Why study Classical Civilisation and Philosophy at UWTSD? • Philosophy explores the big questions – Who are we? What is our place in the world? How should we live? What is reality? Philosophy approaches such questions through argument, vision and imagination. • Philosophy is different from other academic disciplines in that it teaches you not what to think, but how to think, challenging one's beliefs and assumptions about the world. • The Classical Civilisation element of this programme explores not only issues and topics related to, for example, fascinating historical figures like Alexander the Great, Julius Caesar, and the Emperor Nero but also great literary works such as the Homeric epics, and the tragedies. • We take an immersive approach to learning offering a diverse range of teaching approaches, including lectures, seminars, tutorials and workshop sessions. • You will attend small-group classes with a focus on discussion and learning activities to encourage the self-development and critical reflection accepted as key to the development of personal and professional capacities.
Taking into account that student choices and requirements can differ radically, as well as ensuring a rounded knowledge of Philosophy and Classical Civilisation generally, the scheme offers modules covering a wide range of topics and issues. Some of the areas of study include, for example, ethics, self and identity, knowledge and reality, equality, justice, existentialism, animal ethics, political philosophy, environmental issues, freedom, existentialism, and Buddhism. In terms of Classical Civilisation, modules can be taken on a wide range of literary, mythological and historical topics, as well as modules on the Graeco-Roman world. Options to study abroad may also be available. ** Note that a range of modules in other disciplines is offered alongside the philosophy and classical civilisation ones. You could take modules in, for example, history, psychology, English, or creative writing.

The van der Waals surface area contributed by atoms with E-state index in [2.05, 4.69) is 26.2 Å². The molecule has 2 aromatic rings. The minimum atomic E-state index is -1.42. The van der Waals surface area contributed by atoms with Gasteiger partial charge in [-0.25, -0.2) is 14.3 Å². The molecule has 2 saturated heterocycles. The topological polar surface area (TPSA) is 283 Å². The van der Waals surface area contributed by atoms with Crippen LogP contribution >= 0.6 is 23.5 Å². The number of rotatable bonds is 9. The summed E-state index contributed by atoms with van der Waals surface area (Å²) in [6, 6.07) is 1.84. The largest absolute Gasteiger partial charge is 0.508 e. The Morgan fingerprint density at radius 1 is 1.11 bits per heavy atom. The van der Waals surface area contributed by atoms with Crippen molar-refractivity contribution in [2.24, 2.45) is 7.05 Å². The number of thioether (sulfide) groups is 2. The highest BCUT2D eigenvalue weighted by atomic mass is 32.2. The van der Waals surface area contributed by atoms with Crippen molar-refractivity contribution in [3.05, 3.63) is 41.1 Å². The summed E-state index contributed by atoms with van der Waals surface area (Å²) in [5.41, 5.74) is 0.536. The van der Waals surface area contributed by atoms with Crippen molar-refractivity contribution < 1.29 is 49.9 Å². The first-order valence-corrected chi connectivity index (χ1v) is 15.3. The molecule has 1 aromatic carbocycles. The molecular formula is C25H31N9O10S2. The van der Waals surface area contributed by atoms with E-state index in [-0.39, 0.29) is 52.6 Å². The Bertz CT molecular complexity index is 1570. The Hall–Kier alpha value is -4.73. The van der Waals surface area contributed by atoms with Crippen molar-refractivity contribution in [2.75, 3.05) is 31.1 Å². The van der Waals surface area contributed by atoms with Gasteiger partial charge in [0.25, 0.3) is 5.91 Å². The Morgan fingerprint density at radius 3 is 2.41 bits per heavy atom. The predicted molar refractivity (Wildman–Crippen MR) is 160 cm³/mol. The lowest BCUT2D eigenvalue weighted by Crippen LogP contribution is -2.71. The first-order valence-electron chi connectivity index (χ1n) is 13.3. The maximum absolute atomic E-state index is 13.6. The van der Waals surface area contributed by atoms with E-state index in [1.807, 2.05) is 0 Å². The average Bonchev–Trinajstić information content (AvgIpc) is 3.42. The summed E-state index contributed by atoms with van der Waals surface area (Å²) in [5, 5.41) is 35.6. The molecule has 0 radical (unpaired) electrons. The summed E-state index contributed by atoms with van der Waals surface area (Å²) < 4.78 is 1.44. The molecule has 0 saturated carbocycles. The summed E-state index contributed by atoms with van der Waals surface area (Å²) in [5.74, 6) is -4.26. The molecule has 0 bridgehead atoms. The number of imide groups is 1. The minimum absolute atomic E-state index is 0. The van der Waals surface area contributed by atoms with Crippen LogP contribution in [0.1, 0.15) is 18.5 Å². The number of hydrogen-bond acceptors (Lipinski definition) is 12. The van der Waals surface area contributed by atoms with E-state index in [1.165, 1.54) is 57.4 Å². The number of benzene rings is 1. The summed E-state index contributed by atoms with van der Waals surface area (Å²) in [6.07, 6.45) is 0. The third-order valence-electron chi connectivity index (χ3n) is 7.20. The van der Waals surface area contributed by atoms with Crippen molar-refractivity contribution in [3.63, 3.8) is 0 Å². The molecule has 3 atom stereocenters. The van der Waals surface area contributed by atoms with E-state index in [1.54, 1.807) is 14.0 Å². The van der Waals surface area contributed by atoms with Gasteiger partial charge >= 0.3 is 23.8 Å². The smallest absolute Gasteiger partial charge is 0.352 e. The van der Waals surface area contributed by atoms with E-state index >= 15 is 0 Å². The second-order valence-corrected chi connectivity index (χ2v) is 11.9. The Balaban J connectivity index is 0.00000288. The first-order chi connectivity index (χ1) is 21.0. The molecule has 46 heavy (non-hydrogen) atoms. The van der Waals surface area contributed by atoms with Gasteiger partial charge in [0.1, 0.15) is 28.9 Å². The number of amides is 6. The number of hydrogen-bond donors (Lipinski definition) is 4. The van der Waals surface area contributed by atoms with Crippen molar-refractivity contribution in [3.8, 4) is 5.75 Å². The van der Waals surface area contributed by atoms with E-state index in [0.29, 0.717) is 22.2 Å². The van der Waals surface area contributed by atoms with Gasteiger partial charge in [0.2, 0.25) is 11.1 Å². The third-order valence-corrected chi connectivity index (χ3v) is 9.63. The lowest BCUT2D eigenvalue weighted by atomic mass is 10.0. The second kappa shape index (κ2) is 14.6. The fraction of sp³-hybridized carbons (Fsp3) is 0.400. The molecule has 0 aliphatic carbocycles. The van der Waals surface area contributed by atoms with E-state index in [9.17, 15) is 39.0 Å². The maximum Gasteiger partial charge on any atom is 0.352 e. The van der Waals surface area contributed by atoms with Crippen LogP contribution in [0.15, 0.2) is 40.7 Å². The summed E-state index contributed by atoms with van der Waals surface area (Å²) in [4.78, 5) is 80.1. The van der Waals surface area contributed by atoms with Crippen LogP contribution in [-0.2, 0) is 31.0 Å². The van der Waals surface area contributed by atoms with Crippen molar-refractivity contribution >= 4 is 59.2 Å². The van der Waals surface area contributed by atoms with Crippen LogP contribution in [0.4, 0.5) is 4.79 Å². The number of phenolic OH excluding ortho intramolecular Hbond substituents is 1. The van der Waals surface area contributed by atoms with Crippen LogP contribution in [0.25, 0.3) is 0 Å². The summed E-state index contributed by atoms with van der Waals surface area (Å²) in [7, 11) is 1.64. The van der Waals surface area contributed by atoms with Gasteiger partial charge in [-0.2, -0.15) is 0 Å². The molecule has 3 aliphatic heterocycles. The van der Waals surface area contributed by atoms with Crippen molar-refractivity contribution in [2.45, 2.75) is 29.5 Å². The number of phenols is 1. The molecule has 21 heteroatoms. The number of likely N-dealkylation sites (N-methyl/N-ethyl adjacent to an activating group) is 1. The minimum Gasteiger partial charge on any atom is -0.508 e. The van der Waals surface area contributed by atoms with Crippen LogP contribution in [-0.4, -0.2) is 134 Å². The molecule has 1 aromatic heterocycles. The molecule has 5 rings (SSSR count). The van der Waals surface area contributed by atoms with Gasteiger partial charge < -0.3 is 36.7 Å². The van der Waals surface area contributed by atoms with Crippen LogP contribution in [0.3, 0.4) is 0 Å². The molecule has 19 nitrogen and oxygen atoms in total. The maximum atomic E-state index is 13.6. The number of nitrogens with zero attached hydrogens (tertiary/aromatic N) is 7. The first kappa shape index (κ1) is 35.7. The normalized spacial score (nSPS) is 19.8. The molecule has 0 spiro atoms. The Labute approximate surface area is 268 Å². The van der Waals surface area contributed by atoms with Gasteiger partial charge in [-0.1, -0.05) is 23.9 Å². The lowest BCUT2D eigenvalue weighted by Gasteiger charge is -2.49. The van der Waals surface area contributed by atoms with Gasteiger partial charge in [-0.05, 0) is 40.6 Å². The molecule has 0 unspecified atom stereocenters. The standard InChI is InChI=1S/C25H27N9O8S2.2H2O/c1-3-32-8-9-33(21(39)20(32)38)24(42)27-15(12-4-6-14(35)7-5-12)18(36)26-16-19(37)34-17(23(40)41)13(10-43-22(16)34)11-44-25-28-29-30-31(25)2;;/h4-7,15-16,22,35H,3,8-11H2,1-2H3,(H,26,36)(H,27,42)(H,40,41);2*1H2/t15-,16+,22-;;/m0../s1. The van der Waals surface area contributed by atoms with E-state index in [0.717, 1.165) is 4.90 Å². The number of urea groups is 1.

The programme is assessed in a variety of ways and will include several of the following type of assessment: essays of 1000 to 4000 words in length, document analyses, book reviews, short reports and reflective journals, timed tests, take home exams, field journals, posters, group and individual presentations, dissertations of 10,000 words, wikis, commentaries and film evaluations.
How to apply
This is the deadline for applications to be completed and sent for this course. If the university or college still has places available you can apply after this date, but your application is not guaranteed to be considered.
- Course code:
- Institution code:
- Campus name:
- Lampeter Campus
- Campus code:
Points of entry
The following entry points are available for this course:
- Year 1
The student satisfaction data is from students surveyed during the Covid-19 pandemic. The number of student respondents and response rates can be important in interpreting the data – it is important to note your experience may be different from theirs. This data will be based on the subject area rather than the specific course. Read more about this data on the Discover Uni website.
Fees and funding
|Northern Ireland||£9000||Year 1|
|Channel Islands||£9000||Year 1|